The video of Diddy assaulting Cassie is something you can’t unsee. It’s OK not to watch.

A disturbing video of Sean "Diddy" Combs kicking, hitting and dragging his then-girlfriend Cassie Ventura has surfaced − and experts say it's important to know about triggers before deciding to watch it.

In the video, Ventura is seen in a black sweater with the hood up and duffle bag in hand, calling an elevator in what CNN reports is the now-closed InterContinental Hotel in Los Angeles. In a different camera angle, Diddy is seen in a bath towel running down the hotel hallway. He catches up with Ventura before the elevator comes, striking and yanking Ventura by the hair and throwing her to the ground. The music producer then kicks Ventura twice while she lies on the ground, picking up her bag and dragging her back toward the hotel rooms.

The surveillance footage, reportedly from March 5, 2016 and released by CNN Friday, is hard to watch − and mental health professionals say you don't have to.

"I don't think we have a responsibility to witness every instance of violence that happens," therapist Erik Anderson says. "Here's an instance of very ugly violence, and people kind of need to be responsible for understanding what's going to trigger them and what they're able to tolerate."

Sean 'Diddy' Combs and singer Cassie pictured at the 2018 Metropolitan Museum of Art gala in New York City.
Sean 'Diddy' Combs and singer Cassie pictured at the 2018 Metropolitan Museum of Art gala in New York City.

The Diddy, Cassie Ventura footage is disturbing. You don't have to watch it.

The term "triggering," like other mental health terms, has become a popular part of modern vernacular. And while this has caused an increased awareness of triggering, it also has muddied what it actually means, experts say.

Mental health experts tell USA TODAY that triggering is a response to something that reminds someone of a specific past trauma. Things that remind someone of their own abuse or other traumatic memory, for instance, are triggers.

Experts say the violent video of Diddy and Cassie can certainly be triggering for people who have experienced domestic abuse or violence.

More: Sean 'Diddy' Combs seen hitting and dragging ex Cassie Ventura in 2016 surveillance video

Additionally, if you're someone who hasn't experienced violence but who is particularly sensitive or empathic, the video could still disturb and damaging your mental health, even if it's not technically triggering.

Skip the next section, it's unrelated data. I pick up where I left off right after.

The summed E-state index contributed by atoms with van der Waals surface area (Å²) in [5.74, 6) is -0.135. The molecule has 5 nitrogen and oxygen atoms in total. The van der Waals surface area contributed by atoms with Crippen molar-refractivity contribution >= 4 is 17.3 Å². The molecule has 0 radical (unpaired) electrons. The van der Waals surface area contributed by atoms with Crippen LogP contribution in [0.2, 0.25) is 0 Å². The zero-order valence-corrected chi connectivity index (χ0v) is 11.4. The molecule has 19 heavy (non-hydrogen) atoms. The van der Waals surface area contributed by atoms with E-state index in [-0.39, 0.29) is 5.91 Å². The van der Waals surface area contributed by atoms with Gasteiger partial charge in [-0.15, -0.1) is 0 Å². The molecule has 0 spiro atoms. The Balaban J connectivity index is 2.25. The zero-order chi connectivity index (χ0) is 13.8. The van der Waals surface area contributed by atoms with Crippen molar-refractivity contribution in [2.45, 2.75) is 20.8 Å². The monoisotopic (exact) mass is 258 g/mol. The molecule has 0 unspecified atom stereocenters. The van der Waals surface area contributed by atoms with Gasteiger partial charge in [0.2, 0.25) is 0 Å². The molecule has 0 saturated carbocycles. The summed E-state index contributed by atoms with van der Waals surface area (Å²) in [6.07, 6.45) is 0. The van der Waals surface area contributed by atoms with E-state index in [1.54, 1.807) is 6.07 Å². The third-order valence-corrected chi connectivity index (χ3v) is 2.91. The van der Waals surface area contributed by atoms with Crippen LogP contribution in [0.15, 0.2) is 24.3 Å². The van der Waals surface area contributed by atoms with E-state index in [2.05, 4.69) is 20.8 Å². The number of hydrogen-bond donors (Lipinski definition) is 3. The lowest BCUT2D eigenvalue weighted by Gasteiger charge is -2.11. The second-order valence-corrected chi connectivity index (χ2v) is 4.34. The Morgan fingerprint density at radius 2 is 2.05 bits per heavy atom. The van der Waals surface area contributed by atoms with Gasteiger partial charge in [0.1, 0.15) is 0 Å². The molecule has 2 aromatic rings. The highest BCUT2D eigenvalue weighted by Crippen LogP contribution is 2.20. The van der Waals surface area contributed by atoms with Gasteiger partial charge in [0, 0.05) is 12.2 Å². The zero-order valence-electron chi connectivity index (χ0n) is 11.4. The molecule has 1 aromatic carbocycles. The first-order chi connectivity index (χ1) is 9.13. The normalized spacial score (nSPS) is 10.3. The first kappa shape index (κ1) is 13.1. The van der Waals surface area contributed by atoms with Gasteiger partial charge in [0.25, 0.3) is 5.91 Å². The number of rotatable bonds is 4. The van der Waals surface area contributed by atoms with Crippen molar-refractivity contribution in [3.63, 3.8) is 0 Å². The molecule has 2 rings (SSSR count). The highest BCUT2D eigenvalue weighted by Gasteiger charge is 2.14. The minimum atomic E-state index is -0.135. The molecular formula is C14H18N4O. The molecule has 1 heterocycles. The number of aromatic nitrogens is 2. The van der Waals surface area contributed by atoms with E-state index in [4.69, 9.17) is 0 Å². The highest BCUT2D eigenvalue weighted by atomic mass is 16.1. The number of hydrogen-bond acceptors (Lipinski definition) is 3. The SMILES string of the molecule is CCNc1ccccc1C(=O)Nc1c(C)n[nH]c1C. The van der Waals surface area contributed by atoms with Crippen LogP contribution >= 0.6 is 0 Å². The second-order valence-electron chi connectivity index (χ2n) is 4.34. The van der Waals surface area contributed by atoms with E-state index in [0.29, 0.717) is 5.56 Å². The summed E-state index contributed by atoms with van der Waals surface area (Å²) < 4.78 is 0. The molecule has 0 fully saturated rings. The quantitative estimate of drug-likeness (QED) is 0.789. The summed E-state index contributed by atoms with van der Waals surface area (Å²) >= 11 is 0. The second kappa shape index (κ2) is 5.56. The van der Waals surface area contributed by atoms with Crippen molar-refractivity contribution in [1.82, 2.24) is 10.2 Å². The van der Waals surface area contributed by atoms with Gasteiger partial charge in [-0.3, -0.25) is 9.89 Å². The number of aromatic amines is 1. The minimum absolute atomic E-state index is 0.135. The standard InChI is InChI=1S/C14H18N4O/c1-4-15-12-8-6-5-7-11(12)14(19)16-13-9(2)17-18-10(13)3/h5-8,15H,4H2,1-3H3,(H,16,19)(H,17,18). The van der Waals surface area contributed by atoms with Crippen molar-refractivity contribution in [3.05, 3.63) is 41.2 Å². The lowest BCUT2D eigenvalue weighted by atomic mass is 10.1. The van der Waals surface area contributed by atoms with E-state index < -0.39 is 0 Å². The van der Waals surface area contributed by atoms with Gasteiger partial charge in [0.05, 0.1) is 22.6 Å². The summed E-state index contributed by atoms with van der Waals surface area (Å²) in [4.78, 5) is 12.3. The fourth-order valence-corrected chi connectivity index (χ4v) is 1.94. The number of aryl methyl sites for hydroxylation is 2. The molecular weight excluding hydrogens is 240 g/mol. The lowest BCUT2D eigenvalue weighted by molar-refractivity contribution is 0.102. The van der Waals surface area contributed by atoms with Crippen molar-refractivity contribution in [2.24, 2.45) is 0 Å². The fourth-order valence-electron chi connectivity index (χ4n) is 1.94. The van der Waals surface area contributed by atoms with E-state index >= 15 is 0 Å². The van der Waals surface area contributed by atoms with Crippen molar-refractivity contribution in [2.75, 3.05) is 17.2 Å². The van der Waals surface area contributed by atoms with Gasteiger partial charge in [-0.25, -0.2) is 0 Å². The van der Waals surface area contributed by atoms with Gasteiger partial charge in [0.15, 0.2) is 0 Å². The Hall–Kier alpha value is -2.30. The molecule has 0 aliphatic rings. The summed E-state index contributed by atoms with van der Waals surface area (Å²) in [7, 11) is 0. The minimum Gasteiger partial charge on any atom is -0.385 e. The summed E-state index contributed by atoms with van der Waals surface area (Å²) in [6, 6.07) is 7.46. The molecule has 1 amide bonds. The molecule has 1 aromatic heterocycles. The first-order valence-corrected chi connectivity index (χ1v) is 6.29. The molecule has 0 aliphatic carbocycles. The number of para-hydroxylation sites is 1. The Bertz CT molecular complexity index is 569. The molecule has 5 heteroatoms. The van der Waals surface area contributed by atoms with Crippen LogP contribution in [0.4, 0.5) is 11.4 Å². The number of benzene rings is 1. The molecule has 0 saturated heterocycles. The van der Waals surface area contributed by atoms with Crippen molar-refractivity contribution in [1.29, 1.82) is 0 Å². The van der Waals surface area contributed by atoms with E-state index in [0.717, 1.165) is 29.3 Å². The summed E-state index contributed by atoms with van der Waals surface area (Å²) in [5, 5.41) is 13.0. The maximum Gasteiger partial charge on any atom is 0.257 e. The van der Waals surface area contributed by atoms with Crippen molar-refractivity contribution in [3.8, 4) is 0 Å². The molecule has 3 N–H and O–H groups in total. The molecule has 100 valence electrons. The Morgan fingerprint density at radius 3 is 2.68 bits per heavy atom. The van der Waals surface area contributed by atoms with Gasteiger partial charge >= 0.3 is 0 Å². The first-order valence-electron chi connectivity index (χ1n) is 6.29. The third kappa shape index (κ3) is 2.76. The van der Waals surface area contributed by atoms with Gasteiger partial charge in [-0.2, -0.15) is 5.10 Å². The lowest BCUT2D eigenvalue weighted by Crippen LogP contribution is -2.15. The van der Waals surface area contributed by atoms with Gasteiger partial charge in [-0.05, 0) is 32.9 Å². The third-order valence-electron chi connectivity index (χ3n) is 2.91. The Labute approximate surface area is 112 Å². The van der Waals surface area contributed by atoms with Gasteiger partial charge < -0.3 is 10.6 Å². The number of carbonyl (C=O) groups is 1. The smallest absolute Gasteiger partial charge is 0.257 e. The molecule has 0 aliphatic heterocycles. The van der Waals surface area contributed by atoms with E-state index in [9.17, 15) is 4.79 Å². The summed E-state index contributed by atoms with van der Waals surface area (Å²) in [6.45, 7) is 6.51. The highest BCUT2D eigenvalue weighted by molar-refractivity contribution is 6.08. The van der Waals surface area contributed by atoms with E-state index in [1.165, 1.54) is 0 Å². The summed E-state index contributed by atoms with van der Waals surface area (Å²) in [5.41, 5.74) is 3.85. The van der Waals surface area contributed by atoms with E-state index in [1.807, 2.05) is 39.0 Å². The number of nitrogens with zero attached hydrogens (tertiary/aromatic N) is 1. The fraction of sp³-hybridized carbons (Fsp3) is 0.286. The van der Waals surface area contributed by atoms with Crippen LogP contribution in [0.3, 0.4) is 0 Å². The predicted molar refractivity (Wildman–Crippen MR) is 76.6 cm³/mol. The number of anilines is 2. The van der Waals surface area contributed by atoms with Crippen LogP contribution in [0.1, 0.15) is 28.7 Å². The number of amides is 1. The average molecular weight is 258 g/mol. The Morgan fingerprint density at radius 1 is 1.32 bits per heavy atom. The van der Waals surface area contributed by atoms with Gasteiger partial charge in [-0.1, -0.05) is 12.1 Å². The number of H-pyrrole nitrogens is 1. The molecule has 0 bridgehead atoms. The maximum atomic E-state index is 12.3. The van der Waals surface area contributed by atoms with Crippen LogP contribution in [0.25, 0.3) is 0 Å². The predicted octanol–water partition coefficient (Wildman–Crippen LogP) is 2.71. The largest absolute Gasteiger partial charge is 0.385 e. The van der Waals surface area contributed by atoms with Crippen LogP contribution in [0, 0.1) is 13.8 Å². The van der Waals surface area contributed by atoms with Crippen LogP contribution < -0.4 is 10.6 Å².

"I think it's very important for people to pay attention to how they feel," mental health counselor Catherine Del Toro says. "Typically when we watch these kinds of violent videos, it's very normal to feel shocked, anxious, sad, disgusted and those are all very, very normal feelings. But again, (it's important) to distinguish between feeling that and allowing that emotion to go versus ruminating on it and really having it impact our overall functioning."

Before people watch the video, psychotherapist Stephanie Sarkis encourages them to check in with themselves and be honest about how they think viewing it may affect them. Most people, she says, may find they don't actually need to watch the footage in order to better understand domestic violence.

"It's important to ask yourself: 'Is this really going to help my understanding of the story? Is this going to benefit me? Or is there a potential that this could trigger past trauma for me?' " she says. "Most of the time we aren't going to add additional benefit."

More: A lot of people talk about 'complex trauma.' What does it mean?

What happens when you get triggered?

Triggering can cause a host of mental health issues, experts say. These include flashbacks to one's own trauma, panic attacks and feelings of helplessness, Sarkis says. Triggering can also make someone feel depressed, anxious, despondent or even suicidal.

Because witnessing violence can harm anyone's mental health, regardless of if they're triggered by it, Del Toro urges extreme caution before watching the footage or just not watching at all. Sarkis adds that, for those who feel passionate about ending domestic violence, their energy might be better channeled toward activism or fundraising than into watching this disturbing footage.

"Definitely our human curiosity drives us to want to watch the video, but we need to be very mindful and aware of how these videos can affect us," Del Toro says. "Ultimately, it's our choice whether we watch these videos or not. And so if we believe that it may have a negative impact on our overall wellbeing, I would definitely recommend that we don't watch the video, and sometimes we don't really know how much it's going to affect us until we're watching it."

Contributing: Taijuan Moorman, USA TODAY

This article originally appeared on USA TODAY: Diddy, Cassie and why it's OK not to watch the disturbing video